While most people understand that a felony is worse than a misdemeanor, they don’t understand what exactly is the difference between the two -an many people aren’t even aware of what an infraction is at all. Ultimately, the differences come down to the severity of the charges as well as the potential penalties.
Misdemeanors Versus Felonies in California
When it comes to how infractions, misdemeanors and felonies differ, the easiest way to distinguish the three is by recognizing that infractions are the least serious criminal charges and will only result in a fine -these are things like traffic violations or jaywalking tickets. Misdemeanors are the next most serious level of offense as these can result in jail time, probation as well as fines. Lastly, felonies can leave you sentenced to jail, probation, fines as well, but you could also face time in prison or even result in the death penalty in some cases.
As for the difference between jail and prison, there are some major differences, which we covered in this article.
What is a Misdemeanor?
While most states have their own definition of a misdemeanor, in California, a misdemeanor is a crime that carries a sentence no longer than one year in county jail and in some cases, are punishable by no more than a fine. A misdemeanor will not end up on your criminal record.
In some misdemeanor cases, you may even have the right to waive your appearance in court and have your criminal defense attorney appear on your behalf. Common misdemeanor crimes include cases of DUI, petty theft, minor drug possession, simple assault or battery and most cases of domestic violence.
What Are Felonies in California?
Felonies are more serious crimes and if you are convicted, you may end up serving time in a state prison, although some convictions will result in probation time. Additionally, many low-level felony crimes allow a state prison sentence to be served in local jail under a split sentence. A split sentence requires part of the sentence to be in a local jail while the other part is served while out of jail on community supervision.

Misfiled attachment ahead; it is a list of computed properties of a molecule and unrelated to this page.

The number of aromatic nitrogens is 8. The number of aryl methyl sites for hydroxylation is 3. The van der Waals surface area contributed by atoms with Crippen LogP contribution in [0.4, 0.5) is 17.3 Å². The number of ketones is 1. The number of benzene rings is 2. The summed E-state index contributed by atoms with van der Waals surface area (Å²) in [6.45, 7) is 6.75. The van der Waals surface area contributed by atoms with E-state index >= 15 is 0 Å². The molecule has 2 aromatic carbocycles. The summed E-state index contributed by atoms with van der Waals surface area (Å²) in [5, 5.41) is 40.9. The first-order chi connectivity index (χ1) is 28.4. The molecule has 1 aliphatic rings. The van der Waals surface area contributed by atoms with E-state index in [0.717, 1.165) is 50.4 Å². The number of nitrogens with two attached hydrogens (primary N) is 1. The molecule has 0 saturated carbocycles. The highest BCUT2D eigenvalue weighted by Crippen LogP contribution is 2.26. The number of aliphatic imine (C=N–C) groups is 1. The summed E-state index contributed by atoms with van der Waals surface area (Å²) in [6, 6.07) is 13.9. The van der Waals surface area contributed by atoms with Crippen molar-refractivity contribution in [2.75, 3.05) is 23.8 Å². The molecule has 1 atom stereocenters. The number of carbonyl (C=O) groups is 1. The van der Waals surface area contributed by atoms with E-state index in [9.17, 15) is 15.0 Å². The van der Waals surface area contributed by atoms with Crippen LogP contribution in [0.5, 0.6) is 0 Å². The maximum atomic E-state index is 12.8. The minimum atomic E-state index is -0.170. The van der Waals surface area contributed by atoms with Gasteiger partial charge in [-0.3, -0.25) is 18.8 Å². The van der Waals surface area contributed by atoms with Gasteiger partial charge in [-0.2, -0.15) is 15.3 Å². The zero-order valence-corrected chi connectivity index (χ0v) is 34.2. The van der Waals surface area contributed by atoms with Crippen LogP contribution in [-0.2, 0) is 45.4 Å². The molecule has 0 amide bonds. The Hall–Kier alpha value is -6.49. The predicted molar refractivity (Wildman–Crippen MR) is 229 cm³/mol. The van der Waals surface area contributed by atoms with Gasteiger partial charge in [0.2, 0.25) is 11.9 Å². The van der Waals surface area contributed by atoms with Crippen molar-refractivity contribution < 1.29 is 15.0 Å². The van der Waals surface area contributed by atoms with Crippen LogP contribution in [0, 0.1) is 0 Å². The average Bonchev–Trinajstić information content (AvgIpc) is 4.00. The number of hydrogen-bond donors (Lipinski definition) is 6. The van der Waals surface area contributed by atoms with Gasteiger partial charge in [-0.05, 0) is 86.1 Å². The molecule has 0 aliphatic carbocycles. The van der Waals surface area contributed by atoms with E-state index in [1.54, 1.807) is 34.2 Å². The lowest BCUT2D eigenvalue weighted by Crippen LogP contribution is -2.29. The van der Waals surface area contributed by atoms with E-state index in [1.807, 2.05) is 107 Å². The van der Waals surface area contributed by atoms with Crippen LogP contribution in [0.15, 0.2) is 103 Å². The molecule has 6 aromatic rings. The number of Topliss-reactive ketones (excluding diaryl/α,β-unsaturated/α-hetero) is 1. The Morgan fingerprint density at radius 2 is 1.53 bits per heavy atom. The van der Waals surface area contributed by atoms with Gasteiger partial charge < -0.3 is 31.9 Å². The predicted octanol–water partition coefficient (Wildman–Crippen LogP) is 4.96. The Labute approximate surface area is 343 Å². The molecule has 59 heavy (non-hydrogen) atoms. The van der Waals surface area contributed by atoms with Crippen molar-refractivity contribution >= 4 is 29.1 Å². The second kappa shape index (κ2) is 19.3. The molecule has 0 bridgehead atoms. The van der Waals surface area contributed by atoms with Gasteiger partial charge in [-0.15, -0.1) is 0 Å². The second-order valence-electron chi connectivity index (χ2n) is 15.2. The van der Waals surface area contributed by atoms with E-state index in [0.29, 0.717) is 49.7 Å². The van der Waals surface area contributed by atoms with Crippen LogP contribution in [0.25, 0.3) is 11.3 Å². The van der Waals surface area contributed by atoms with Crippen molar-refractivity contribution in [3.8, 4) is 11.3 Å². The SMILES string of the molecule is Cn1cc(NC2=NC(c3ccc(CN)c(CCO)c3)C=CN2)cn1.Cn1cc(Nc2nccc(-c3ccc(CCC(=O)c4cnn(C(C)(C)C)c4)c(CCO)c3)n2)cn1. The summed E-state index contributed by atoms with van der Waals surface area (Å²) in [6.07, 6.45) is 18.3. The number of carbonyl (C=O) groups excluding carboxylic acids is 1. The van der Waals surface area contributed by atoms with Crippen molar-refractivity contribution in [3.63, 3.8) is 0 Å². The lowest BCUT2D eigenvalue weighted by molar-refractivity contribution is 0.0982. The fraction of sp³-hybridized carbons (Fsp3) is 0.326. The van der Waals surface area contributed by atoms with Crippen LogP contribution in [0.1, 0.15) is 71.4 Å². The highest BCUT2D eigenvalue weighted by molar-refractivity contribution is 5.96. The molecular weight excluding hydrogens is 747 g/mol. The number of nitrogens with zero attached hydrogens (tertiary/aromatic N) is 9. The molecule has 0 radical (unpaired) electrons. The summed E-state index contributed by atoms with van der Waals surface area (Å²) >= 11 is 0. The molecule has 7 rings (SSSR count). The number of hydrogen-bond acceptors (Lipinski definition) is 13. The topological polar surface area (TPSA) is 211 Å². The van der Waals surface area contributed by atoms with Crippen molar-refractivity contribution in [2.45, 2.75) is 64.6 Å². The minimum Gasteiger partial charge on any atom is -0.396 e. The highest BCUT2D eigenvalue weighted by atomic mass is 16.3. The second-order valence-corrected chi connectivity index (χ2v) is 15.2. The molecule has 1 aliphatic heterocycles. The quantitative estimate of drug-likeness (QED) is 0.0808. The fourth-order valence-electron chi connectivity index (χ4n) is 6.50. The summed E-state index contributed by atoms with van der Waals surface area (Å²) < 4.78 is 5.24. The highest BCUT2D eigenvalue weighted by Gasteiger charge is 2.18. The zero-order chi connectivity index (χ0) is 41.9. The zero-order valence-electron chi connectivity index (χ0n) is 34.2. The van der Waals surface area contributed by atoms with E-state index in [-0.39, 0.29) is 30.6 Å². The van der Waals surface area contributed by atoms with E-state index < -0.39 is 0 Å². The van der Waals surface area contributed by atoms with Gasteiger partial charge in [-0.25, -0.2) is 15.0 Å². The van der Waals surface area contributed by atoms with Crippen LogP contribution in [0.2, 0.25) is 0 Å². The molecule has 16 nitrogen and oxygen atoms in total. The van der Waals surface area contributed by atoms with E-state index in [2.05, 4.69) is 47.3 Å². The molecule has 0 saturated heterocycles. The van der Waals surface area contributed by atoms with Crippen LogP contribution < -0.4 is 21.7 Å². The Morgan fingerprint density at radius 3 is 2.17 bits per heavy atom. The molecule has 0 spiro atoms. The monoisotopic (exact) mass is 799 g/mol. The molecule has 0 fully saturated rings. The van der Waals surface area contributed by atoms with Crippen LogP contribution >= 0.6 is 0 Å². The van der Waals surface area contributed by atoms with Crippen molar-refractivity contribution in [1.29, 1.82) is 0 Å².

Common felony charges include . Some examples of crimes that are always felonies include grand theft, drug sales, murder, rape, robbery lewd acts with a minor (child molestation). Some crimes can be either a felony or misdemeanor. For crimes like battery, the charges will often be filed based on the degree of injury suffered by the victim.
It is worth noting that felony probation (also known as formal probation) has a lot more restrictions than misdemeanor (or summary) probation.
More Differences Between Misdemeanors and Felonies
There are other differences besides sentencing when it comes to misdemeanors and felonies. If you are accused of a felony, you must go to court in person, which isn’t always the case for misdemeanors. No matter what sentence you receive, having a felony conviction on your record can seriously jeopardize your future, preventing you from owning firearms, leaving you with a DNA record in the state and federal database, and making you likely to face discrimination while seeking employment and looking for affordable housing.
If the crime is a violent or serious felony in California, you could even receive a strike on your record under the three strikes law, meaning that after you receive three such counts on your record, you could face life imprisonment.
In some felony cases, a criminal attorney will be able to plead the charges down to a misdemeanor, allowing you to serve a much shorter sentence and protect your right to bear arms.
Special Misdemeanor Offenses
While misdemeanors are generally lesser offenses, there are two specific forms of misdemeanors with more serious consequences than the rest. If you are charged with a misdemeanor domestic violence or a sex crime, you should be aware that you will face additional penalties beyond those of a typical misdemeanor.
Anyone accused of domestic violence will be required to go to court. Aside from being required to attend court in person, you will also lose your right to own a firearm if you are convicted and this could even affect your ability to serve in the armed forces.
Even misdemeanor sex offenses will require you to register on the sex offender registry. While most people convicted of misdemeanor sex crimes will only be required to register for ten years, those who have been on the registry for the minimum required amount of time will not be automatically removed from it. Instead, they will need to petition the court to be removed from the registry.
While anyone accused of a crime should seek legal counsel, it is imperative that anyone charged with a felony contact an attorney as soon as possible. For more information or to schedule a free consultation with Peter M. Liss by calling (760) 643-4050.
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